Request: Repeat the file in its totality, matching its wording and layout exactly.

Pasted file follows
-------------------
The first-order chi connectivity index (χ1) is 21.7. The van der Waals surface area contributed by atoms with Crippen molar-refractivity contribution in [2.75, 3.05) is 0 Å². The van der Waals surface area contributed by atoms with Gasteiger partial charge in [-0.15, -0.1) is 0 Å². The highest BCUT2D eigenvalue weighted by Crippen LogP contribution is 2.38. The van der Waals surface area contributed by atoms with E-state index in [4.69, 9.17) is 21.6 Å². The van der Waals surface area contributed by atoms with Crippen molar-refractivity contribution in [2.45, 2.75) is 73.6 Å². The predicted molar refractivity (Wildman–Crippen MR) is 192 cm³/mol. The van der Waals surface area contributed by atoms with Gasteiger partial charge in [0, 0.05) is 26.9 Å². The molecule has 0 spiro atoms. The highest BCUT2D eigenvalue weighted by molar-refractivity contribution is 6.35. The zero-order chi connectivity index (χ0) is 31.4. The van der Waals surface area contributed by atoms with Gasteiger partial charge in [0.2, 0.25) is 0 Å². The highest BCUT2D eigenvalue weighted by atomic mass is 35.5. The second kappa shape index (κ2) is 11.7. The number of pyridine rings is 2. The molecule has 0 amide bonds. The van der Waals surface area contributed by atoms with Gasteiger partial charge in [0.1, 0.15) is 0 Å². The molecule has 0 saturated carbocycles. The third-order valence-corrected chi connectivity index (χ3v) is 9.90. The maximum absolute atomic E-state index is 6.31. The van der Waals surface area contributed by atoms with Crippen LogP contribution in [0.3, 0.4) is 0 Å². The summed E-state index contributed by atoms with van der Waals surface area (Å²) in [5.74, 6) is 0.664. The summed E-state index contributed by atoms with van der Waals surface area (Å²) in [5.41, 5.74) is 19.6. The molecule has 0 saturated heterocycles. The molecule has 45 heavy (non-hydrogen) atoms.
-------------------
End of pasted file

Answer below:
The first-order chi connectivity index (χ1) is 21.7. The van der Waals surface area contributed by atoms with Crippen molar-refractivity contribution in [2.75, 3.05) is 0 Å². The van der Waals surface area contributed by atoms with Gasteiger partial charge in [-0.15, -0.1) is 0 Å². The highest BCUT2D eigenvalue weighted by Crippen LogP contribution is 2.38. The van der Waals surface area contributed by atoms with E-state index in [4.69, 9.17) is 21.6 Å². The van der Waals surface area contributed by atoms with Crippen molar-refractivity contribution in [2.45, 2.75) is 73.6 Å². The predicted molar refractivity (Wildman–Crippen MR) is 192 cm³/mol. The van der Waals surface area contributed by atoms with Gasteiger partial charge in [0, 0.05) is 26.9 Å². The molecule has 0 spiro atoms. The highest BCUT2D eigenvalue weighted by molar-refractivity contribution is 6.35. The zero-order chi connectivity index (χ0) is 31.4. The van der Waals surface area contributed by atoms with Gasteiger partial charge in [0.2, 0.25) is 0 Å². The highest BCUT2D eigenvalue weighted by atomic mass is 35.5. The second kappa shape index (κ2) is 11.7. The number of pyridine rings is 2. The molecule has 0 amide bonds. The van der Waals surface area contributed by atoms with Gasteiger partial charge in [0.1, 0.15) is 0 Å². The molecule has 0 saturated carbocycles. The third-order valence-corrected chi connectivity index (χ3v) is 9.90. The maximum absolute atomic E-state index is 6.31. The van der Waals surface area contributed by atoms with Crippen LogP contribution in [0.3, 0.4) is 0 Å². The summed E-state index contributed by atoms with van der Waals surface area (Å²) in [5.74, 6) is 0.664. The summed E-state index contributed by atoms with van der Waals surface area (Å²) in [5.41, 5.74) is 19.6. The molecule has 0 saturated heterocycles. The molecule has 45 heavy (non-hydrogen) atoms.